Review: The Song Remains the Same by Allison Winn Scotch

  • Hardcover: 320 pages
  • Publisher: Putnam Adult (April 12, 2012)
  • ISBN-10: 0399157581
  • Source: Publisher

Nell Slattery is only one of two survivors of a horrible plane crash. When she awakens in the hospital she is confused, devoid of all her memories. With the help of her family, some members with their own agenda, Nell pieces through her memories with the aid of music and photographs given to her by members of her family. Trusting the information and assistance given to her by her sister and business partner, Rory; her mother; her best friend Samantha; and her husband Peter.

Against the advice of her family, she agrees to work on a story about her recovery with a local reporter. He, shockingly, is the only individual honest enough to give Nell an accurate look at her life before the accident. Eventually, bits and pieces of her memories start to reappear and Nell is shocked to learn they don’t mesh with what her family has shared with her. As she begins to form sense of self-identity, the new individual she becomes is quite different than her previous self. Before the crash, her life seemed to be devoid of fun, excitement…color! Additionally, her family,  albeit under the guise that it is in her best interest, also try to meld the “new” Nell to be different that the individual she was before. They withhold information from her, information that will have a resounding impact on the relationships they have with her.

A key theme discussed in The Song Remains the Same is change. As Nell regains her memory, she learns of quite a deal of turmoil in her life growing up, specifically surrounding her father. An artist like she was, they had a bond like none other. He would frequently disappear from her life for months on end, yet when he would return she would welcome him with open arms, as if nothing had changed. It was if her own identity was created and influenced by his existence.

“How long had I let him define me? Even when, as an adult, I pretended he hadn’t…Forever. It seems that I had let him define me for just about forever. Whichever version of myself I was embodying at whichever moment, really, weren’t they all in reaction to him?”

Then, when he didn’t return, her life was shattered, upended. Now, decades later, Nell is forced to go through a similar experience in regaining her memory. As she heals, she’s extremely upset to learn that her father, her beacon in life, didn’t make an attempt to come out of hiding to see her after the accident:

I had fallen from the sky and my dad hadn’t come to try to heal me.  Hadn’t abandoned his selfish need for solitude to wander out into the bright lights of the world and rescue his little girl.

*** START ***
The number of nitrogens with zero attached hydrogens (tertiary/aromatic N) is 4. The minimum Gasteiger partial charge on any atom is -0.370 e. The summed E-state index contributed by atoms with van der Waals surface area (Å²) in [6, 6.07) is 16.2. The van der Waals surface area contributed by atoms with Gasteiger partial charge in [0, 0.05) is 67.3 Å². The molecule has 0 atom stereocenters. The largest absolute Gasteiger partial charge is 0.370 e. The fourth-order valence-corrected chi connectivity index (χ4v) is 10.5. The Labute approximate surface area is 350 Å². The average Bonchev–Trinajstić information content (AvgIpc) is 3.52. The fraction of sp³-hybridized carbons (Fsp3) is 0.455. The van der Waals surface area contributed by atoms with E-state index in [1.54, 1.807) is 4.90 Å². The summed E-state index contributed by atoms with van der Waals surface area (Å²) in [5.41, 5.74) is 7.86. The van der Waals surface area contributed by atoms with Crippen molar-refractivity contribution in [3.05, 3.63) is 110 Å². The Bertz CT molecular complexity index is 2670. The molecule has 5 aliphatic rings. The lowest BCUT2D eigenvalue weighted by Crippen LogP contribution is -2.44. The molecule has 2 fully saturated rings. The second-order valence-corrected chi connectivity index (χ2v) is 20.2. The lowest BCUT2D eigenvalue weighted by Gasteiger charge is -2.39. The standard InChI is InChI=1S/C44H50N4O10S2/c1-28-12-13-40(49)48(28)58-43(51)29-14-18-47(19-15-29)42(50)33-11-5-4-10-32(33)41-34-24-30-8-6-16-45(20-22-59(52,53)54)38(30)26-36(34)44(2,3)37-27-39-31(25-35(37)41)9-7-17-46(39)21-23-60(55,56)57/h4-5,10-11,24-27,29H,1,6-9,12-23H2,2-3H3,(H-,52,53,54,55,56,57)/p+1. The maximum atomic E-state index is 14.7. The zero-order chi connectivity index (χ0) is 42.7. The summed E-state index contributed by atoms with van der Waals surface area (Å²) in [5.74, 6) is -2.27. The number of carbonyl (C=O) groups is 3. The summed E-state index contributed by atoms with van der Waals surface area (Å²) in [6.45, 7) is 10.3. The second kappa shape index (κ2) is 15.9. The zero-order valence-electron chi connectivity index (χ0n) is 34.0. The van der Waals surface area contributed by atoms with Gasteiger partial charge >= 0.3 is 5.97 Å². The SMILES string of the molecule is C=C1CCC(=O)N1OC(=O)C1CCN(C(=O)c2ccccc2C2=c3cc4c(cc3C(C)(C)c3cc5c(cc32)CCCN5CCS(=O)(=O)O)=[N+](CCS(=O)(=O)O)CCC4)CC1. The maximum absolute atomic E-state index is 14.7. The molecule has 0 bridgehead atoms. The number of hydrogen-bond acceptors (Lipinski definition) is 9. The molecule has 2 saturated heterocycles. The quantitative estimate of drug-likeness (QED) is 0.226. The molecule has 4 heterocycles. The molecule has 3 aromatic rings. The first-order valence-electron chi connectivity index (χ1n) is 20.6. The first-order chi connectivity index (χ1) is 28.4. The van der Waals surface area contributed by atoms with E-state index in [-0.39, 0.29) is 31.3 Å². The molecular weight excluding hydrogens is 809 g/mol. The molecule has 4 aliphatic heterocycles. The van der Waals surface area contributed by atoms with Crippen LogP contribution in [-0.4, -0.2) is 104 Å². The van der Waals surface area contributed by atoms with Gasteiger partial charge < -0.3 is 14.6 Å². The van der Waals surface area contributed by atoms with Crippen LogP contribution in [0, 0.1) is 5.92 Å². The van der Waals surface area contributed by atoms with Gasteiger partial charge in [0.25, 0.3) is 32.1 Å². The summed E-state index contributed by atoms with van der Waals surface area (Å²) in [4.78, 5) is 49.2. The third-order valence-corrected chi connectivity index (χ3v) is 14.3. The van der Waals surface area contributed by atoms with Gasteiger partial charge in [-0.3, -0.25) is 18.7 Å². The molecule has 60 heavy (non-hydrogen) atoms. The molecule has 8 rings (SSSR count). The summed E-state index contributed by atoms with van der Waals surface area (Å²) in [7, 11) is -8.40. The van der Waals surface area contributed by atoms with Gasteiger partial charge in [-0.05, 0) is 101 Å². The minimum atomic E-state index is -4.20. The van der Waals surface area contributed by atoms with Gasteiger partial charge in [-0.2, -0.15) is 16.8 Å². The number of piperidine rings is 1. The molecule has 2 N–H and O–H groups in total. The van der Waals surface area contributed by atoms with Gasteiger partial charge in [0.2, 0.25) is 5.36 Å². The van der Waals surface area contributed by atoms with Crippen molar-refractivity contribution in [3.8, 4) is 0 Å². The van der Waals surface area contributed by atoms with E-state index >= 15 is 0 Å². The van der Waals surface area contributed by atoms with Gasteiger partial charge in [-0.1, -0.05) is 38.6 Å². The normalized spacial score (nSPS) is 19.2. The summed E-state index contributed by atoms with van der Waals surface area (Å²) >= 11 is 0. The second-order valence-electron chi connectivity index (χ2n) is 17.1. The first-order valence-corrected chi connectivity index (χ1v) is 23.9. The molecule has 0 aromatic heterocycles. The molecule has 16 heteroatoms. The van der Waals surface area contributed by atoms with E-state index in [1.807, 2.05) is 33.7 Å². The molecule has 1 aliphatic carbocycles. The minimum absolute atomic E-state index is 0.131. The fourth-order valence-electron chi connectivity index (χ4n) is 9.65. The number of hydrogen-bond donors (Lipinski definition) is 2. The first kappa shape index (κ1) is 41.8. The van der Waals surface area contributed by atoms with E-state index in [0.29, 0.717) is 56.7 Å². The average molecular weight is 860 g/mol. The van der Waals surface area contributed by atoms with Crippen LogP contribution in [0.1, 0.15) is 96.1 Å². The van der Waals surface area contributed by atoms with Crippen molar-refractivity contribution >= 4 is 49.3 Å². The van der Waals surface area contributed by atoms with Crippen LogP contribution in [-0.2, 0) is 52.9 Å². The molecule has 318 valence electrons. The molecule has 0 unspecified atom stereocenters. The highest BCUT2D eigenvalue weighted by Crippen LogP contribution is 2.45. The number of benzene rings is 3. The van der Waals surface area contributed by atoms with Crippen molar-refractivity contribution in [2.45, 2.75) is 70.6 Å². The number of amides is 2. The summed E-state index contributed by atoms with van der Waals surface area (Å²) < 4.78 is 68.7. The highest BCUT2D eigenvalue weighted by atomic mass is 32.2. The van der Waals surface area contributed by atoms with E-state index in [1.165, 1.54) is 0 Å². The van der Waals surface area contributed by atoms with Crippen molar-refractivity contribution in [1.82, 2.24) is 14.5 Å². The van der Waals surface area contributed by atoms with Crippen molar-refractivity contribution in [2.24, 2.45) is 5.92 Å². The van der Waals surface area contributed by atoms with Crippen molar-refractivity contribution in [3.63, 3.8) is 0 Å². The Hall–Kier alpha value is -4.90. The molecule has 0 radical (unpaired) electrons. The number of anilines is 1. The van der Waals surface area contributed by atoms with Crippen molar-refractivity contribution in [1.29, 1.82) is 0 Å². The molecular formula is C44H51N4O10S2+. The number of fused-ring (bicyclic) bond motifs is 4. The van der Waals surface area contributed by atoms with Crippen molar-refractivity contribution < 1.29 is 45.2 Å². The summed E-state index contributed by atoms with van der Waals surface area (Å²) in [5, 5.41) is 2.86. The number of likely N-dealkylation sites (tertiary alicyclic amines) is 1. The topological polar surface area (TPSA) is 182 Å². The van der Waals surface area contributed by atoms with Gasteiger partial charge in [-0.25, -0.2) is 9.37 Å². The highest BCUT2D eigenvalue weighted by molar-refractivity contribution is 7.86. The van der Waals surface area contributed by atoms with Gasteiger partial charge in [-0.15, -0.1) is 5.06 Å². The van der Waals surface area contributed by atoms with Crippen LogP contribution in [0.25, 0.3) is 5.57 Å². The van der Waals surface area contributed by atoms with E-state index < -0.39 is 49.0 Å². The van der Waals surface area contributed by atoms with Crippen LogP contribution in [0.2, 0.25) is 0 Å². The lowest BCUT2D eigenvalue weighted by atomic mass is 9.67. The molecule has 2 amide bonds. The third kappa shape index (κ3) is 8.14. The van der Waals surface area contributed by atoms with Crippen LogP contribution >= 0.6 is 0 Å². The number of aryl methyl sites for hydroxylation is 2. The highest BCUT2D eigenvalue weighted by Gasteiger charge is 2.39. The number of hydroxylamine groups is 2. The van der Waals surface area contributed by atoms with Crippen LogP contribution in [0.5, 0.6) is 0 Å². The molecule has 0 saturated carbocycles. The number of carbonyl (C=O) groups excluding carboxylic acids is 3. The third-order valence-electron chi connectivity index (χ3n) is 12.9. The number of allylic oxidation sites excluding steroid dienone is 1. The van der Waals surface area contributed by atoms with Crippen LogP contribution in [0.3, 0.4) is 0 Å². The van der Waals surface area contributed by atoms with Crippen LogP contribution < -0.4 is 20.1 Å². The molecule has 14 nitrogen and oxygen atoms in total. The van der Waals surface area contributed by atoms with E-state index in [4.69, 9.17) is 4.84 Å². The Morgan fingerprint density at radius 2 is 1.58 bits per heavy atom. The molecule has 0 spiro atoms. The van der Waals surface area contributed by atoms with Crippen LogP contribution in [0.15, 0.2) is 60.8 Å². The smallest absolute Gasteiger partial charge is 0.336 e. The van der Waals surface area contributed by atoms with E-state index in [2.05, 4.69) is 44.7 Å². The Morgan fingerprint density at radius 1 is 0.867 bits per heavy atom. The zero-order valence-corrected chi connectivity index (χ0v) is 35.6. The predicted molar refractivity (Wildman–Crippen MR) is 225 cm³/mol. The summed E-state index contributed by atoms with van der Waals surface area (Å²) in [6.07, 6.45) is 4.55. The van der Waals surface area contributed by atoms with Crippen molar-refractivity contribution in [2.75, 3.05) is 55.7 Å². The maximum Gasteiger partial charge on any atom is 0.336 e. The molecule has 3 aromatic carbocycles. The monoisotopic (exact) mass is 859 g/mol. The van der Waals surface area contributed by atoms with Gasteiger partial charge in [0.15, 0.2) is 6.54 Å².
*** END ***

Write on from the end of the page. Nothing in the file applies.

It is only when Nell realizes that she, herself, must be the one responsible for her recovery that she truly begins to heal:

“I’m done with people telling me their stories. Turns out, everyone has their own perspective of your life, but that doesn’t mean that it’s the right one.”

Ultimately, using her own advice “scars give you character”, Nell is able to define herself, without the advice, input, and suggestions of those around her.

One of my favorite things about The Song Remains the Same was how music became a key part of Nell’s recovery. It was music, songs on a playlist her sister Rory created for her, that really aided Nell in regaining her memory. The title/heading of each chapter is the name of a song Nell loved growing up. I couldn’t help but find myself humming each song as I turned the pages. Who can’t relate to a song bringing back memories, fond or not, when they listen to a song from their youth or childhood? Who doesn’t still have a collection of mix tapes they created in their teens? How can you not leap back in time the minute you hear those songs play?

Scotch creates a truly sympathetic character in Nell. You can’t help but want to aid in her in healing, to cry in devastation when she recalls a painful memory.  Nell’s character also adds a bit of humor and sarcasm to a story that could be dark and depressing. Without her wit, I think this book would have a completely different feel to it.

Another thing I truly appreciated about this book was that it went against all formulas for books of a similar nature. Nell doesn’t wake up to a flawless life, doesn’t gain immediate happiness. Instead, the process she goes through as she recovers is genuine, believable, and an extremely rewarding to experience as a reader.

Bottom line: The Song Remains the Same is an incredibly thought-provoking, funny, emotional read. You’ll laugh, you’ll cry, you’ll scream, but at the end you’ll be rewarded with a completely satisfied feeling, a warmth that creeps into you soul. Highly recommended.

7 thoughts on “Review: The Song Remains the Same by Allison Winn Scotch





  1. You’ve sold me! I loved her book, The One That I Want. This ones sounds like she has matured and grown since that one so I’m even more excited to read it.


  2. Pingback: It’s Monday! What Are You Reading This Week? | Jenn's Bookshelves

  3. I’m really looking forward to reading this one — I actually picked it up last night, but got too tired to start it! Hopefully soon.


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